Trombonist Steve Turre carries the jazz torch high, noble and filled with blues tones that ramble eloquently. His trombone expresses each personal theme with a knowing ear and a high, tenor vibrancy that resonates with the psyche of an artist who has a story to tell. The message comes at you with the emotional force of a Caruso, Carreras or Pavarotti. His trombone has developed into a vocal instrument through which he sends out thoughts and impressions with remarkable accuracy. At times, Turre will growl through the horn and others he'll bounce notes like a basketball. Mostly, however, he prefers lovely melodies that float on high like personal arias. Working with pianist Mulgrew Miller, bassist Peter Washington and drummer Ignacio Berroa on this, his 13th album as leader, Turre turns to the jazz forces that unify, those inspired by mentors such as Woody Shaw, Art Blakey, Dizzy Gillespie, Rahsaan Roland Kirk and Ray Charles. Using original tunes for most of the album, trombone, with occasional frontline partners, explains each theme and relates its story gracefully.
Turre dedicates "Brother Ray" to Ray Charles with a big blues mood that simmers nice and slow in its comfortable rhythmic juices. His program crosses generations with a splash. Trumpeter Sean Jones gives "Midnight in Madrid" the sparkle of a classical Spanish accent while alto saxophonist Kenny Garrett adds in-your-face musical bullets to Charlie Parker's "Segment." Opening with the title track, Turre emphasizes jazz' modern mainstream sources through close contact with syncopated melody and bruising groove. As he closes with a dedication to the late saxophonist Mario Rivera, Turre and Garrett send out melodic postcards over a sizzling rhythmic foundation with a steady heartbeat folded in by conguero Pedro Martinez. This enthusiastic Latin jazz closer, enhanced by Turre's conch shell solo at song's end, sends a message: jazz isn't just for a small segment of the listening public; it's for everyone.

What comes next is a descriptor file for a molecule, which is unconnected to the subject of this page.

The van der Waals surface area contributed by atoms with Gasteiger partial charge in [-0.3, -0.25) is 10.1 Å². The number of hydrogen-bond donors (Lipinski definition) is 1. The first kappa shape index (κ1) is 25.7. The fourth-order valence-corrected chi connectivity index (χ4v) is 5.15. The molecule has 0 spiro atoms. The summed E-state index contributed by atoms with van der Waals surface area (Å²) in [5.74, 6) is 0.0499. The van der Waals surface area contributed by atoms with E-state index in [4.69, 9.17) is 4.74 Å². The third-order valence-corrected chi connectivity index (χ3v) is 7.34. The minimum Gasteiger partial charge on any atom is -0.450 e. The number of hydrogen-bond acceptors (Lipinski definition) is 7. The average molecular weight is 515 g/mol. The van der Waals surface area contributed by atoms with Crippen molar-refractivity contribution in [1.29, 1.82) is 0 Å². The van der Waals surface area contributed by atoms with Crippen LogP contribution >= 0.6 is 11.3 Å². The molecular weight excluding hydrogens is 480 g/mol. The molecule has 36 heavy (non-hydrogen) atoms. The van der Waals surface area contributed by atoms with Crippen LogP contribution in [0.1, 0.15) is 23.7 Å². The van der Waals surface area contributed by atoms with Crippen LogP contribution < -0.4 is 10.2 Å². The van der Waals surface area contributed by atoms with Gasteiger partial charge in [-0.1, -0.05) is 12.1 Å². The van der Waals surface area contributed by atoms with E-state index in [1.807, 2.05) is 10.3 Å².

I was first exposed to jazz when I discovered that one of Jimi Hendrix's influences was Wes Montgomery. I played guitar growing up and idolized Hendrix, so I knew that anyone he looked up to must be good
I was first exposed to jazz when I discovered that one of Jimi Hendrix's influences was Wes Montgomery. I played guitar growing up and idolized Hendrix, so I knew that anyone he looked up to must be good. I was 16 at the time. I went to Tower Records and purchased a CD by Wes, and I was hooked from the very first ten seconds. The sound of the song Lolita illuminated my bedroom, as I just sat back amazed at how colorful and soulful this music was--I understood it, even though at the time I didn't understand how to go about playing it. I get chills listening to Wes' solo on Lolita, and I can still listen to that song ten times in a row and never get tired of it. There is a truly timeless quality to genuinely spontaneous jazz music, and it is that quality that has inspired me to devote my life to studying and playing this music.